During the baptism of Newland's and May's child, the family priest blesses the child with "the Father, Son, and the Holy Spirit" instead of "the Father, Son and the Holy Ghost". The usage of this phrase only came about after the revision of the Episcopalian prayer book in the 1920s.
At the end of the opera scene (shot at the Academy of Music in Philadelphia) there is an exterior shot of the building. Reflected in the glass doors of the opera house is a neon parking garage sign. To be accurate, neon wasn't even discovered until 1898.
At the dinner in Paris, May says, "When we were in London, we could only manage one day at the National," but her lips actually mouth the words "one day at the Tate." The original dialogue would have been anachronistic, as the story is set in the 1870s and the Tate Gallery did not open until 1897.
Early in the story, Ellen and Beaufort enter Mrs. Mingott's home as Archer, May and Mrs. Welland are leaving. As May is heard saying "Good bye, Ellen," May looks in her direction as the words are said, but May's lips are clearly not moving
When the grandmother tells Newland and May that a marble likeness of her hands was sculpted by a famous artist, you hear her say the name of the artist, but her lips look as though they've said something completely different.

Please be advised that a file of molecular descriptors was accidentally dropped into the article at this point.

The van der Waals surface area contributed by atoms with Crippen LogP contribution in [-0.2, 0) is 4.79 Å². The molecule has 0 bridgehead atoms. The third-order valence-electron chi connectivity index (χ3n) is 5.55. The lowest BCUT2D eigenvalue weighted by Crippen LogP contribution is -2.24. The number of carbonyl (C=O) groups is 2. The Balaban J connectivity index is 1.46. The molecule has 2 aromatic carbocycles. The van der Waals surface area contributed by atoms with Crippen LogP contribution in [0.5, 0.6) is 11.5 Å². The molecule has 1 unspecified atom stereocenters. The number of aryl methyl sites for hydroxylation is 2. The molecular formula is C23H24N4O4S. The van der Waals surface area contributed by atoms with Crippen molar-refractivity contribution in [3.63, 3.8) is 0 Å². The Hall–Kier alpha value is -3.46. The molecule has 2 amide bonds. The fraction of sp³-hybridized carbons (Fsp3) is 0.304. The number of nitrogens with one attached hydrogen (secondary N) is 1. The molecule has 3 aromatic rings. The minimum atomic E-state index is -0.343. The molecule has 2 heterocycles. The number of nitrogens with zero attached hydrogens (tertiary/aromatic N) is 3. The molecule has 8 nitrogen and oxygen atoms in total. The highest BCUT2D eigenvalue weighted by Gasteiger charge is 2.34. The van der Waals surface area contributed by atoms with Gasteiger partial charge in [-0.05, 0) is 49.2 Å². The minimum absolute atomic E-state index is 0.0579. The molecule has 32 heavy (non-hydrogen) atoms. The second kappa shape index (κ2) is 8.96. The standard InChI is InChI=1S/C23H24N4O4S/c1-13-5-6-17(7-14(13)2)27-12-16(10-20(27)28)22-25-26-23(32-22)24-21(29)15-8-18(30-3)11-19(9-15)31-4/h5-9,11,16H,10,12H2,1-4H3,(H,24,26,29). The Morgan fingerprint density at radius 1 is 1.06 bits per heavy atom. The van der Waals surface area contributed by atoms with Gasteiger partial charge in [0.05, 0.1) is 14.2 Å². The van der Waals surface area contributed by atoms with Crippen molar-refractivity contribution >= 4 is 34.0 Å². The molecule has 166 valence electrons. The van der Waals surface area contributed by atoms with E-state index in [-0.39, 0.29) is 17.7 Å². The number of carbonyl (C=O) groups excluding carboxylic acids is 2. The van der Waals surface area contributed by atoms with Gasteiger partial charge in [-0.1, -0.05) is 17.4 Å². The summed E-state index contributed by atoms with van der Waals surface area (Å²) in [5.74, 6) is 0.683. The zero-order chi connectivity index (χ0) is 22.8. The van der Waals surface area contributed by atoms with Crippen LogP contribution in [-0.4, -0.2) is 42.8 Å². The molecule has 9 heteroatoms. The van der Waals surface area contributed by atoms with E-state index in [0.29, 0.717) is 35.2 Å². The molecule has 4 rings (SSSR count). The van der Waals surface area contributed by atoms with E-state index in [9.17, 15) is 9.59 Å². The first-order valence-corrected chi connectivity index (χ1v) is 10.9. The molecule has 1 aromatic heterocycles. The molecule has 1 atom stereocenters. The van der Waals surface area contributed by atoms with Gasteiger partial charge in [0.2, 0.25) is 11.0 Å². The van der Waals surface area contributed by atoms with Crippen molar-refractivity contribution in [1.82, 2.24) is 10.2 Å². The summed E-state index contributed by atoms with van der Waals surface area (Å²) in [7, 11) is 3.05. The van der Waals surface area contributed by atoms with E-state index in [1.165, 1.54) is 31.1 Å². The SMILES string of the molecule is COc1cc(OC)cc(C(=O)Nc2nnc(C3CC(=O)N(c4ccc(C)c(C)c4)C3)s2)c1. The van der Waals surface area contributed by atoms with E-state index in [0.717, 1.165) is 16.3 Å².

On the park bench in Boston, Newland Archer sits down with Ellen Olenska. As he sits, his gloves are off, and we see his wedding ring. The camera cuts away and then back, and his gloves are on. He then removes them.
When Newland is sitting outside Ellen's apartment waiting for his son, the butler closes the window. As he does so, the window catches the bright sun several times and is reflected on Newland's face. As he walks away, the sun is obviously (by shadows) coming from the opposite direction thus it would be impossible for it to be reflected by the window.
The opera which is supposedly performed in the opening scene is Gounod's "Faust", written in French. However, what is actually sung is a scene from Boito's version of the same story, "Mefistofele", written in Italian. At the end of the scene, as we see the carriages outside the opera house, the music has reverted to Gounod's "Faust", sung in French.